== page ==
Surgery should only be considered following a reasonable trial of the decompression protocols.
Spinal decompression therapy is safe, comfortable and painless. As decompression therapy becomes better known, patients are likely to look to chiropractors as a source of information, referral or treatment. Knowledge about the technique is a good place to start for those who wish to educate their patients about alternatives to surgery.
1 Lipson SJ. Spinal Fusion Surgery – Advances and Concerns. N Engl J Med 350(7):643-4; Feb 2004
2 Ramos G, Martin W. Effects of Vertebral Axial Decompression on Intradiscal Pressure.
J Neurosurg 81(3): 350-3; Sep 1994.
3 O'Hara K, editor. Decompression: A Treatment for Back Pain. Clinical Care Update. Occ Med 11(10); Oct 2004. 6
4 Glonis T, Groteke E. Spinal Decompression. Orth Tech Review 5(6):36-39; Nov-Dec 2003.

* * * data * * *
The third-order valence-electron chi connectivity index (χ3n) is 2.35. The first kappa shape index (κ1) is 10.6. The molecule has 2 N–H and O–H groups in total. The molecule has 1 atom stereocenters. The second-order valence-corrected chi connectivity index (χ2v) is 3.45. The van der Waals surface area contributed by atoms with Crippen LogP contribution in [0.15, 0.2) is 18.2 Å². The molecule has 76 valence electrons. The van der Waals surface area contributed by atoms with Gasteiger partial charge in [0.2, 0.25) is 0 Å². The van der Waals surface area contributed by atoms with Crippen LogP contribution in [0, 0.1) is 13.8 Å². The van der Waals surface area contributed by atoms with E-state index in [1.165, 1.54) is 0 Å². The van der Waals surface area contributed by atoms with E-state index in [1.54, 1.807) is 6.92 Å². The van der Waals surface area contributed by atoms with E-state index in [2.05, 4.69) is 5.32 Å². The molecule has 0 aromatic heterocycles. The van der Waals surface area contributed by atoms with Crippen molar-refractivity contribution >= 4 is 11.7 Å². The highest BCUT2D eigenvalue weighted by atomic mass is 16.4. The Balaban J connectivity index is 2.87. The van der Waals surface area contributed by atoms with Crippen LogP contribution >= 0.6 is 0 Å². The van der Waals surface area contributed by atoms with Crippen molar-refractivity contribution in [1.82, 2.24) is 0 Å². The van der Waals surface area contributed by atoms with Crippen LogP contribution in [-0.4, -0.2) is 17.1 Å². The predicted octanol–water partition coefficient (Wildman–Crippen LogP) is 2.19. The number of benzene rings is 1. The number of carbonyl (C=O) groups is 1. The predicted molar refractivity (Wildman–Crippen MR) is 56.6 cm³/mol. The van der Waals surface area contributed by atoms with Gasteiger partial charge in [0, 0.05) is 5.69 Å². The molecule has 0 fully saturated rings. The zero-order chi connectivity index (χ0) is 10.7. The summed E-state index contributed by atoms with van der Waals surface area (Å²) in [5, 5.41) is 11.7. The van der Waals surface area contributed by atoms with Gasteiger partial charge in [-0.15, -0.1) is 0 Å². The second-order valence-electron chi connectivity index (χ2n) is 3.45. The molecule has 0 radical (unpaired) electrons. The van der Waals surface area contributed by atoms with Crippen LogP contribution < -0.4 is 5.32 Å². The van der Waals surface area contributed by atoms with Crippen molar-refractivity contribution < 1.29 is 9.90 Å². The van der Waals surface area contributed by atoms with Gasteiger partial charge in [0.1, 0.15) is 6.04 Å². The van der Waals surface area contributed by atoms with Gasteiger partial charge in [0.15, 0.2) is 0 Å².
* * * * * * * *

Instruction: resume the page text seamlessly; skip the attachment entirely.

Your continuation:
5 Gose E, Naguszewski W, Naguszewski R. Vertebral Axial Decompression Therapy for pain associated with herniated or degenerated discs or facet syndrome: an outcome study. J Neuro Research 20(4):186-90; Apr 1998.
6 Eugene S, Kitchener P, Smart R. A Prospective Randomised Controlled Study of VAX-D and TENS for the Treatment of Chronic Low Back Pain. J Neuro Research 23(7); Oct 2001.
Dr Arnie Deltoff, a 1990 CMCC graduate, is the clinical director of Central Chiropractic Group in Toronto and co-founder of Welcome Back Spinal Care Centers offering spinal decompression therapy. Learn more about spinal decompression at www.welcome-back.ca.